A single infusion of an experimental drug markedly reduced levels of the coronavirus in newly infected patients and lowered the chances that they would need hospitalization, the drug’s maker announced on Wednesday.
The drug is a monoclonal antibody, a manufactured copy of an antibody produced by a patient who recovered from Covid-19, the illness caused by the coronavirus. Many scientists hope that monoclonal antibodies will prove to be powerful treatments for Covid-19, but they are difficult and expensive to manufacture, and progress has been slow.
The announcement, by Eli Lilly, was not accompanied by detailed data; independent scientists have not yet reviewed the results, nor have they been published in a peer-reviewed journal. The findings are the interim results of an ongoing trial.
More than 450 newly diagnosed patients received the monoclonal antibody or a placebo infusion. Some 1.7 percent of those who got the drug were hospitalized, compared with 6 percent of those who received a placebo — a 72 percent reduction in risk, Eli Lilly reported.
Levels of the coronavirus plummeted among participants who received the drug, and their symptoms were fewer, compared with those who got the placebo.
The treatments so far shown to help coronavirus patients — the antiviral drug remdesivir and the steroid dexamethasone — are intended only for hospitalized patients. Those with mild to moderate disease have had to wait and hope for the best.
Dr. Myron Cohen, director of the Institute for Global Health and Infectious Diseases at the University of North Carolina at Chapel Hill, said he was impressed. The clinical trial appears to be rigorous, and the results are “really compelling.”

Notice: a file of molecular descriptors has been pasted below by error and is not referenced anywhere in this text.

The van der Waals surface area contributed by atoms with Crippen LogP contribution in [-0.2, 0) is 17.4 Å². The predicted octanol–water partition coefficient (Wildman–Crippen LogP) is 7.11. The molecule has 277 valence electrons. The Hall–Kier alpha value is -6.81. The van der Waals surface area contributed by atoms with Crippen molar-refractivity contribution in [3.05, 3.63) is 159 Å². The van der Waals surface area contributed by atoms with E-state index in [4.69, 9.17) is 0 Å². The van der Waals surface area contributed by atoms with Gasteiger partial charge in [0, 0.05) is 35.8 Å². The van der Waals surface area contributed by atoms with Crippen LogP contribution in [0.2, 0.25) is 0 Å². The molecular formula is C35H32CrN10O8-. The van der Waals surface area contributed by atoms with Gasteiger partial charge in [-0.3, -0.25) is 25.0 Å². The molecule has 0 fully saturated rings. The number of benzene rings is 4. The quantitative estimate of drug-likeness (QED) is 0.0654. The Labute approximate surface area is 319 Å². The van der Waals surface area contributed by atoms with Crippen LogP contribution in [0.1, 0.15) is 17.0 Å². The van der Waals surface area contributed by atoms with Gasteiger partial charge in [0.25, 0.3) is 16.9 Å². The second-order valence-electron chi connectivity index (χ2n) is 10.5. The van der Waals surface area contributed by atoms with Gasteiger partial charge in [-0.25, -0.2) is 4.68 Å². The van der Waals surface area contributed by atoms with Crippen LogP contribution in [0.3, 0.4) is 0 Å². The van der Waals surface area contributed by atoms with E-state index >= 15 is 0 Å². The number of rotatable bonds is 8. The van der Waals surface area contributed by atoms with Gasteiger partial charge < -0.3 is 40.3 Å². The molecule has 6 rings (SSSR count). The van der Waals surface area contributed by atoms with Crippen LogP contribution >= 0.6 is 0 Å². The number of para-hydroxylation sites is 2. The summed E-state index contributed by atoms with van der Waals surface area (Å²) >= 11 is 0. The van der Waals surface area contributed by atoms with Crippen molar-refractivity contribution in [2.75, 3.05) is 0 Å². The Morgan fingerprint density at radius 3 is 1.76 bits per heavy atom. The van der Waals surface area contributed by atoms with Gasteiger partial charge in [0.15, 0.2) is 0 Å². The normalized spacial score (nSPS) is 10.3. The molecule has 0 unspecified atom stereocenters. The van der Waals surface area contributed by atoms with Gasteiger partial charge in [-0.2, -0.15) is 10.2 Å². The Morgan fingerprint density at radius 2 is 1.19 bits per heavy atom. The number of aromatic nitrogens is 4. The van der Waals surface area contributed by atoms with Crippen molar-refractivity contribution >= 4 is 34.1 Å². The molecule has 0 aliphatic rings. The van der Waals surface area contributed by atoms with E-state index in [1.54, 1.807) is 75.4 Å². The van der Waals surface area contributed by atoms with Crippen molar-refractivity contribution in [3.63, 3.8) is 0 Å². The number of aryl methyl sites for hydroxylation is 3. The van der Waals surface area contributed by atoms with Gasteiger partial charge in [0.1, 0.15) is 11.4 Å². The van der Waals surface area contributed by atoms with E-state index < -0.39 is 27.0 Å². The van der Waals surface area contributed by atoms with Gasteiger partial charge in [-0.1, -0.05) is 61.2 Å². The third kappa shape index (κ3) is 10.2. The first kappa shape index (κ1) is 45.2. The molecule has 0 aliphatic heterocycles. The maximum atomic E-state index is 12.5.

Other companies, too, are developing monoclonal antibodies to combat the coronavirus, he noted: “This is the opening of a door.”
Dr. Rajesh T. Gandhi, an infectious disease specialist at Massachusetts General Hospital, applauded Eli Lilly for studying people with mild to moderate disease. “That’s where more than 80 percent of patients are,” he said.
Dr. Gandhi said it was encouraging that the drug seemed to have lowered amounts of the virus in the respiratory tract, and said it might mean that patients could be made less infectious. But that would be difficult to demonstrate, requiring enormous trials, he added.
While the data so far are “tantalizing,” Dr. Gandhi said, he wanted more detail and anticipated the completion of the study, which will include more patients.
Monoclonal antibodies are used to treat diseases from cancer to arthritis to eczema. But they are expensive and extremely difficult to manufacture.
To make its monoclonal antibody, researchers at Eli Lilly gathered blood plasma from people who had survived infections with the coronavirus, retrieving and testing thousands of antibodies from the plasma to find the ones that seemed most powerful.
Next the scientists determined that antibody’s genetic sequence and inserted DNA with that sequence into hamster ovary cells, turning them into tiny antibody factories. The cells were grown in huge stainless steel vats under aseptic conditions in a sterile room; this soup must be constantly monitored to ensure that it has not been contaminated by other microbes.